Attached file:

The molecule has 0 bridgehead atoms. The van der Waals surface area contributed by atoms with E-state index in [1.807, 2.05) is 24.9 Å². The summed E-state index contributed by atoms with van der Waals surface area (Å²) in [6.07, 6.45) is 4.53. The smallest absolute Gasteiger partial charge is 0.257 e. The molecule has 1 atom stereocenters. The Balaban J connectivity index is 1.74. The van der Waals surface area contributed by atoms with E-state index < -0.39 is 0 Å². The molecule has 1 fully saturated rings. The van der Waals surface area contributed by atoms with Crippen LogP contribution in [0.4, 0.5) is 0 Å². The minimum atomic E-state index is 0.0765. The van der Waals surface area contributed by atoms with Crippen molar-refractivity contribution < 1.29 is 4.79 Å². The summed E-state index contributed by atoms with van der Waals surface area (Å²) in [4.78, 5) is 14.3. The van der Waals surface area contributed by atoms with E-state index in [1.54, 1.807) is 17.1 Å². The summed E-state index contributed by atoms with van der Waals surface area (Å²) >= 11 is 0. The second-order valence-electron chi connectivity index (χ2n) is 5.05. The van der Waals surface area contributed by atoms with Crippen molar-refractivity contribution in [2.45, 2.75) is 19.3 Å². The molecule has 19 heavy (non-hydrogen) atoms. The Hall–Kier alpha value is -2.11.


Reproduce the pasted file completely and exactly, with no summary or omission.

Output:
The molecule has 0 bridgehead atoms. The van der Waals surface area contributed by atoms with E-state index in [1.807, 2.05) is 24.9 Å². The summed E-state index contributed by atoms with van der Waals surface area (Å²) in [6.07, 6.45) is 4.53. The smallest absolute Gasteiger partial charge is 0.257 e. The molecule has 1 atom stereocenters. The Balaban J connectivity index is 1.74. The van der Waals surface area contributed by atoms with E-state index < -0.39 is 0 Å². The molecule has 1 fully saturated rings. The van der Waals surface area contributed by atoms with Crippen LogP contribution in [0.4, 0.5) is 0 Å². The minimum atomic E-state index is 0.0765. The van der Waals surface area contributed by atoms with Crippen molar-refractivity contribution < 1.29 is 4.79 Å². The summed E-state index contributed by atoms with van der Waals surface area (Å²) in [4.78, 5) is 14.3. The van der Waals surface area contributed by atoms with E-state index in [1.54, 1.807) is 17.1 Å². The summed E-state index contributed by atoms with van der Waals surface area (Å²) >= 11 is 0. The second-order valence-electron chi connectivity index (χ2n) is 5.05. The van der Waals surface area contributed by atoms with Crippen molar-refractivity contribution in [2.45, 2.75) is 19.3 Å². The molecule has 19 heavy (non-hydrogen) atoms. The Hall–Kier alpha value is -2.11.